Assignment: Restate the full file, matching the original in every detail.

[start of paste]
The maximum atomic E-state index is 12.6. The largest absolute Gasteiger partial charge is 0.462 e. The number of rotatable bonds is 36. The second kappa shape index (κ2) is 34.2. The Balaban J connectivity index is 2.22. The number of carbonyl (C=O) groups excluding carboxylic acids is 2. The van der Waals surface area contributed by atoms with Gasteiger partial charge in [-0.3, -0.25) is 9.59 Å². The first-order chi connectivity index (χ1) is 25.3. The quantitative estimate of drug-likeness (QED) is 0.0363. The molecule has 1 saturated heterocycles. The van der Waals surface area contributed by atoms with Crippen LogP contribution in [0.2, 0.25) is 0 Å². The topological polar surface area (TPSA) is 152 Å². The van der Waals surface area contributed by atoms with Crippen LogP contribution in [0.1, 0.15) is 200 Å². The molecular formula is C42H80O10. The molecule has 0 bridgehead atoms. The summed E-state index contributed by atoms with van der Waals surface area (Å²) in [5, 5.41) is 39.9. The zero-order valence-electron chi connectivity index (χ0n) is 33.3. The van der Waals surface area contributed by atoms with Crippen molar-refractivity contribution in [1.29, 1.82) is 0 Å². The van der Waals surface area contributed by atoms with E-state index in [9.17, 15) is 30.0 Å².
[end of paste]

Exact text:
The maximum atomic E-state index is 12.6. The largest absolute Gasteiger partial charge is 0.462 e. The number of rotatable bonds is 36. The second kappa shape index (κ2) is 34.2. The Balaban J connectivity index is 2.22. The number of carbonyl (C=O) groups excluding carboxylic acids is 2. The van der Waals surface area contributed by atoms with Gasteiger partial charge in [-0.3, -0.25) is 9.59 Å². The first-order chi connectivity index (χ1) is 25.3. The quantitative estimate of drug-likeness (QED) is 0.0363. The molecule has 1 saturated heterocycles. The van der Waals surface area contributed by atoms with Crippen LogP contribution in [0.2, 0.25) is 0 Å². The topological polar surface area (TPSA) is 152 Å². The van der Waals surface area contributed by atoms with Crippen LogP contribution in [0.1, 0.15) is 200 Å². The molecular formula is C42H80O10. The molecule has 0 bridgehead atoms. The summed E-state index contributed by atoms with van der Waals surface area (Å²) in [5, 5.41) is 39.9. The zero-order valence-electron chi connectivity index (χ0n) is 33.3. The van der Waals surface area contributed by atoms with Crippen molar-refractivity contribution in [1.29, 1.82) is 0 Å². The van der Waals surface area contributed by atoms with E-state index in [9.17, 15) is 30.0 Å².